Early morning on June 21st, Deputy Crown Prince Mohammad bin Salman was moved to the position of Crown Prince with a royal decree at the expense of his cousin Mohammad bin Nayef. It means he will inherit his father’s throne after King Salman’s death. To some it may come as a surprise, but Mohammad bin Salman (also known as MBS) was climbing the Saudi power ladder for quite some time.

Saudi Defence Minister Mohammed bin Salman (L) and ex-Crown Prince and Interior Minister Mohammed bin Nayef attend the 136th Gulf Cooperation Council (GCC) summit, in the Saudi capital Riyadh, on December 9, 2015.

The 31-year-old had been serving as the Deputy Crown Prince and Minister of Defence since early 2015. The ambitious Prince’s tenure was riddled with controversy. He launched an invasion on Yemen and went on vacation to Maldives immediately after, the recent Qatar blockade has been attributed to him, and he has lowered the impact of religious leaders while improving his relations with Israel.

In retrospect, everything was leading up to this “unexpected“ promotion. Mohammad bin Nayef, ex-Crown Prince,  was stripped of his power after a series of decisions from King Salman over the last several months, most notably the abolishment of Bin Nayef’s royal court. MBS ascended the ranks quickly and often used unconventional methods to garner popularity and power.

Mohammad bin Salman’s Interventions and Relations

As mentioned before, he launched an intervention in Yemen after being appointed as Minister of Defence. He had hoped to quickly eliminate the Houthi rebels but the invasion turned out to be a major failure. The war dragged on for 2 years and has created a humanitarian disaster, causing millions of people to be displaced, wide-spread famine, and outbreaks of various diseases. The Saudis have also been accused of committing war crimes in Yemen. And it all started as a mindless decision of a reckless power-hungry Prince.

The Qatar diplomatic crisis started on 5 June 2017 after several Arab nations cut off ties with Qatar for allegedly supporting terrorist organisations and having close relations with Iran.

Qatar was a strong ally to then Crown Prince Mohammad bin Nayef and was essential to the stability of his position. Bin Nayef had an enemy in the United Arab Emirates – it was Mohammed bin Zayed, the crown prince of Abu Dhabi, who happens to be MBS’s mentor and close friend. Naturally, the countries that have been the biggest advocates of the Qatar blockade are Saudi Arabia and the UAE.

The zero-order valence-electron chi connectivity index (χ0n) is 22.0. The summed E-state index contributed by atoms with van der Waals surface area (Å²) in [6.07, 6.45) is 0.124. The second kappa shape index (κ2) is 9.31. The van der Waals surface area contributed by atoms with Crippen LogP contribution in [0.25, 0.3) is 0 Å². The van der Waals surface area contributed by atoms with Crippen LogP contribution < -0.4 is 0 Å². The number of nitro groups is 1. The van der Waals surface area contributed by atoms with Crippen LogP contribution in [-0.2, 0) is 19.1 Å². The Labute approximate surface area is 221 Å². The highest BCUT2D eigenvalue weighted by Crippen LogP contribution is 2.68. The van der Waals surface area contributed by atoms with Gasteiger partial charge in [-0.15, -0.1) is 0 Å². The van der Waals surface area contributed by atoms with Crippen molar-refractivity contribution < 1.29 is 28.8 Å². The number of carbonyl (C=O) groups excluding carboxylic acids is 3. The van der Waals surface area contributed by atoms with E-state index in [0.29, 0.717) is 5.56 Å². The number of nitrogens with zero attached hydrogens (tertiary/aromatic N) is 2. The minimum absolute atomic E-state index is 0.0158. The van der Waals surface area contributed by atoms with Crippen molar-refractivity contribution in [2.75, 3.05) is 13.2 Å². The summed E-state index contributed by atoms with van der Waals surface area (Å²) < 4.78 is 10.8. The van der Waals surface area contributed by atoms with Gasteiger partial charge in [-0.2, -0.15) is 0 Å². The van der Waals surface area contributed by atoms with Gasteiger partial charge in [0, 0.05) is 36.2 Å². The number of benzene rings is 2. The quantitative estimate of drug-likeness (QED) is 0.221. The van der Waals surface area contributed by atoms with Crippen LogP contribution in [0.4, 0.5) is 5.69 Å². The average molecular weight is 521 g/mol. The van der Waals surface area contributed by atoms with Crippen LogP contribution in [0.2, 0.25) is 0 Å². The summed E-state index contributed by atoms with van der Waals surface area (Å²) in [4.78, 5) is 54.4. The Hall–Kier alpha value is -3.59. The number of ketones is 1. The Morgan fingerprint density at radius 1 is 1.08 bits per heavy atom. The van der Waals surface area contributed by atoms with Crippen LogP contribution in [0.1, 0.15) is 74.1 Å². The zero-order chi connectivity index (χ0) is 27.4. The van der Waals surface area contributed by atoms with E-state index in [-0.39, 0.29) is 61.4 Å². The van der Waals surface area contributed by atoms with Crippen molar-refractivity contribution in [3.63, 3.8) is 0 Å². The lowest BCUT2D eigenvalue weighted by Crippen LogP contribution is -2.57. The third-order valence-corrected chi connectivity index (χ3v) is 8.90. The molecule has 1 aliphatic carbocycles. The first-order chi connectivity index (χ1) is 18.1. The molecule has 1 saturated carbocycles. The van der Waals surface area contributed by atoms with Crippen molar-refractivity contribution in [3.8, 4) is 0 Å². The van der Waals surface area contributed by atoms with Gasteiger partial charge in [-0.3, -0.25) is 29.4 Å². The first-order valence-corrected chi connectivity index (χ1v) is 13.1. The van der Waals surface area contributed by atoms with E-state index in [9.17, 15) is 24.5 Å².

It might not be a coincidence that this all happened after Trump’s visit to Saudi Arabia in May. It is obvious that he gave his blessings to MBS. A more revealing fact is that the US signed a $110 billion arms deal taking effect immediately. The agreement is actually worth $350 billion over the span of 10 years.  That means that Saudi Arabia is bound to continue its friendly policy towards the U.S., and the only man who can guarantee it is the King’s son.

But seeing that MBS has made some reckless and risky decisions, is he really a safe bet for the USA? Before MBS, they had backed Mohammed bin Nayef, who focused on counter-terrorism efforts but has often used it as a pretext to lock up dissidents and activists. To fully understand the US – Saudi relations we have to go back to the very beginning.

President Donald Trump meets with Saudi Defense Minister and Deputy Crown Prince Mohammed bin Salman in the Oval Office of the White House in Washington, Tuesday, March 14, 2017. (AP Photo/Evan Vucci)

History of the U.S. – Saudi Relation

The United States and Saudi Arabia have had a love-hate relationship throughout history. The US officially recognised the Kingdom of Saudi Arabia as a state in 1931, but didn’t have any interest in the region and they didn’t send an ambassador to Saudi Arabia until 1943. In 1938 the discovery of great oil reserves in Saudi Arabia soon made it a place that deserved great attention from the West. The U.S. was highly dependant of Arab oil during World War II. After World War II, Saudi Arabia took a decisive stance against communism and was seen as an important ally of U.S. during the Cold War.

But things weren’t always so idyllic. In 1973, several Arab nations led by Saudi Arabia imposed an oil embargo on the U.S. because of its support of Israel. It is seen as the lowest point in the U.S.-Saudi relation, alongside the period after 9/11. The embargo was lifted a year later.

Both countries supported anti-communist groups in Afghanistan and cooperated during the Gulf War. However, does two instances surely set the scene for the rise of Osama bin Laden and the 9/11 disaster. It has been confirmed that 15 out of 19 9/11 hijackers came from Saudi Arabia, as well as their leader, Osama bin Laden. Nevertheless, Saudi Arabia has recently been praised by the U.S. and the UK as their ally and an important factor in the war on terror.

With everything in mind, it seems very unlikely that anything will change in the U.S.-Saudi relationship. Although MBS comes across as reckless, he has often sought U.S. opinion and it seems they have a strong ally in Mohammad bin Salman. He will be an important asset in the conflict with Iran, and a reminder to others not to do the same mistake as Qatar did.

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